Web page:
Economic outlook: Missoula making modest gains; global slowdown expected

The 44th annual Economic Outlook Seminar, offered in Missoula on Friday by the Bureau of Business and Economic Research at the University of Montana, painted a picture of modest recovery in Montana, but warned that a global economic slowdown could be looming on the horizon. (Martin Kidston/Missoula Current)

Tax cuts and increased spending have helped fuel a long expansion of the U.S. economy, driving gains in personal income while shoring up Montana’s state budget, a panel of economists said Friday.

But the ride isn’t expected to last forever and global signs of an economic slowdown are looming on the horizon, holding implications for the state’s economy and the sectors that drive it.

“The U.S. expansion is getting very long,” said Patrick Barkey, director of the Bureau of Business and Economic Research at the University of Montana. “We cut taxes and increased spending, and we’re getting the benefits of that in higher growth. We’re seeing bigger deficits as well. We don’t think it’s going to last forever.”

Barkey opened the 44th annual Economic Outlook Seminar in Missoula on Friday, saying Montana as a whole recorded strong revenue growth in 2018, aided largely by gains in individual income taxes and business spending.

Part of that growth was driven by the Tax Cuts and Jobs Act of 2017. While it provided a boost to the economy as a whole, Barkey said, it also drove up the deficit, and the stimulus it provided could begin to slow starting next year.

“We think growth is going to slow down, and we think growth is going to slow down significantly, out through 2022,” Barkey said. “We see the global environment slowing down. We see the tax stimulus coming from D.C. wearing off.”

In 2018, Gallatin County overtook Missoula County as the state’s second largest economy, though the news wasn’t all bad for Missoula. The city finally emerged from the lingering effects of the recession, and it now stands “in the middle of the pack” among Montana cities.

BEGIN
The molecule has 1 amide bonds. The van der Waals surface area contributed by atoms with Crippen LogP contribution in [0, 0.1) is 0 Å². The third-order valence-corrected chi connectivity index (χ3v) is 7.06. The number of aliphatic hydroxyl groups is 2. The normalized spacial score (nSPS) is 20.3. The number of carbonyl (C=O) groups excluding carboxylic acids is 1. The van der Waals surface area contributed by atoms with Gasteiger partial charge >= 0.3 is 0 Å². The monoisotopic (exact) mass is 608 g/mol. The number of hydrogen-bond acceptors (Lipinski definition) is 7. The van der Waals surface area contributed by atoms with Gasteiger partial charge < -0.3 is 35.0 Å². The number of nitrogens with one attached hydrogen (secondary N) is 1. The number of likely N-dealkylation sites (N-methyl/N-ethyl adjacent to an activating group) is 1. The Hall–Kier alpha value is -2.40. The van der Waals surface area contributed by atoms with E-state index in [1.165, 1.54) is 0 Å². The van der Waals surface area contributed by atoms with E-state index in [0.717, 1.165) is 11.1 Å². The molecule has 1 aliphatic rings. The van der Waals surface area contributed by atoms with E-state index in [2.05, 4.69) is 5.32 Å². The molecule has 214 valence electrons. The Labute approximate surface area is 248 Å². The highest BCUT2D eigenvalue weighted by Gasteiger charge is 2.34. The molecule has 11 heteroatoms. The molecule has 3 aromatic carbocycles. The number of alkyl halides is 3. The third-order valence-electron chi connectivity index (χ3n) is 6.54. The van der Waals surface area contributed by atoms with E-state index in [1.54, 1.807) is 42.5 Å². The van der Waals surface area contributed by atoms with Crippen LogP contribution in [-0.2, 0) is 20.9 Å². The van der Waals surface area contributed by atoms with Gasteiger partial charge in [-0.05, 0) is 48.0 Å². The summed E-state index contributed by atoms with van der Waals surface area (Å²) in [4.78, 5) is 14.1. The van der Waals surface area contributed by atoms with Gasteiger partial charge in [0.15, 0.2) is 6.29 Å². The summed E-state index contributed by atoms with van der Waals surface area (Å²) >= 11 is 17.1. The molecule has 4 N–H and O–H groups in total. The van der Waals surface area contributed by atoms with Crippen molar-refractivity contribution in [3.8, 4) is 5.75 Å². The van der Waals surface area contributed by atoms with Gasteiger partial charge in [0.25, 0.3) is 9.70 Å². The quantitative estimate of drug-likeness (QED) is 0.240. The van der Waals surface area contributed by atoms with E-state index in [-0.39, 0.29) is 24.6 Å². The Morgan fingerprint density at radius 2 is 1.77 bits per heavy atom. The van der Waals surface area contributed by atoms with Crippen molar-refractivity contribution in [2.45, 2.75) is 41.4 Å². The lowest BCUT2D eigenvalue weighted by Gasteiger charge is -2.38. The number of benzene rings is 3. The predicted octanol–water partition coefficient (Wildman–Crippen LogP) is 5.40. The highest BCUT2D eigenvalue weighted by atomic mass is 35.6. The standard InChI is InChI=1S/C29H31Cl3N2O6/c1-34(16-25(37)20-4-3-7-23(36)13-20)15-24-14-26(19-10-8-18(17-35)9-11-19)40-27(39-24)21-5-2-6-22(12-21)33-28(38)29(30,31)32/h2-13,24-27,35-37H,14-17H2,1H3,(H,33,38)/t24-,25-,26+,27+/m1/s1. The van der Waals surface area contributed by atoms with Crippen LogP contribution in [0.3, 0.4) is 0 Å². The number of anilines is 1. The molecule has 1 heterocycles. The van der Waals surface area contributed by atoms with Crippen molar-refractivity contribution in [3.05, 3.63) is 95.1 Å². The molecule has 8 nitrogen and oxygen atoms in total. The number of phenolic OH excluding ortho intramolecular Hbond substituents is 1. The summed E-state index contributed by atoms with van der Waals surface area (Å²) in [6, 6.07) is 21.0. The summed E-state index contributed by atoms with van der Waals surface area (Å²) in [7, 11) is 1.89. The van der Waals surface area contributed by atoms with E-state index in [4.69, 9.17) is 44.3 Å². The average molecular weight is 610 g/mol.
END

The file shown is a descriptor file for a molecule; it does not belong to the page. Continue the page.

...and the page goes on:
Gallatin County continues to stand as Montana’s growth leader, driven by nonfarm earnings, a booming technology sector and Montana State University’s strong enrollment. Missoula remains hampered by enrollment struggles at the University of Montana and low wages.

For both cities, housing remains a challenge.

“These higher than necessary housing prices have a lot of negative implications,” Barkey said. “They squeeze budgets – there’s not a lot of money left over for other things. You have medium-paying jobs, which are difficult to recruit for, because the people you want to bring in look at the housing costs and your salary and can’t make it work. It reduces the pool of available labor.”

Though housing remains a challenge for most Montana cities, Missoula has seen healthy growth in its technology sector. It ranks third in the state for tech-related jobs and tech wages, and second in its number of tech-related businesses.

But Missoula’s per-capita income of $46,800 continues to lag behind other cities, including Bozeman, Billings, Butte and Helena. Health care remains the largest contributor to Missoula’s income growth.

Despite certain headwinds, Grant Kier, director of the Missoula Economic Partnership, sees positive indicators in Missoula. He cited the city’s improved national ranking in the Milken Institute’s annual study of job creation and economic expansion.

Missoula climbed from 43rd to 31st in the 2018 report.

“We’re seeing ourselves move up that ladder, but we need to tackle workforce right now – that’s one of the big limiting factors – and housing as well,” said Kier. “What we see is a community that’s creating jobs, but we need a community that’s preparing our young people to take those jobs on for the future.”

Rep. Greg Gianforte, who offered brief opening remarks on Friday, declined to discuss the 2018 economic report, saying questions should be passed through his communications team.

Friday’s panel of economic experts warned that a number of outlying factors could impact Montana’s economic growth in the coming years, including tariffs and worries over a global recession. While Missoula isn’t inoculated from those threats, Kier believes area businesses remain optimistic.

“Everything we see locally is tempered by national trends that might provide better indicators,” he said. “But what we’ve seen from the companies we’re talking to in Missoula and their plans to grow right now, they’re optimistic that there’s a demand for their products and services, and they see themselves growing consistently in the future.”

Barkey said the real estate and banking sectors are performing well in Missoula, and technology continues to grow nine times faster than the state’s overall economy.

Worries over tariffs and international trade are holding back other sectors of the state’s economy. From pulse crops to lumber, the Trump administration’s tariffs continue to raise concerns.

“There’s a lot of hope the situation with China will still improve,” said Kate Fuller, an assistant professor at MSU. “But the truth is, once we damage those trading relationships, these other countries are more than willing to fill in for us. Going down the road, we’ll need to be more careful in maintaining some of those relationships.”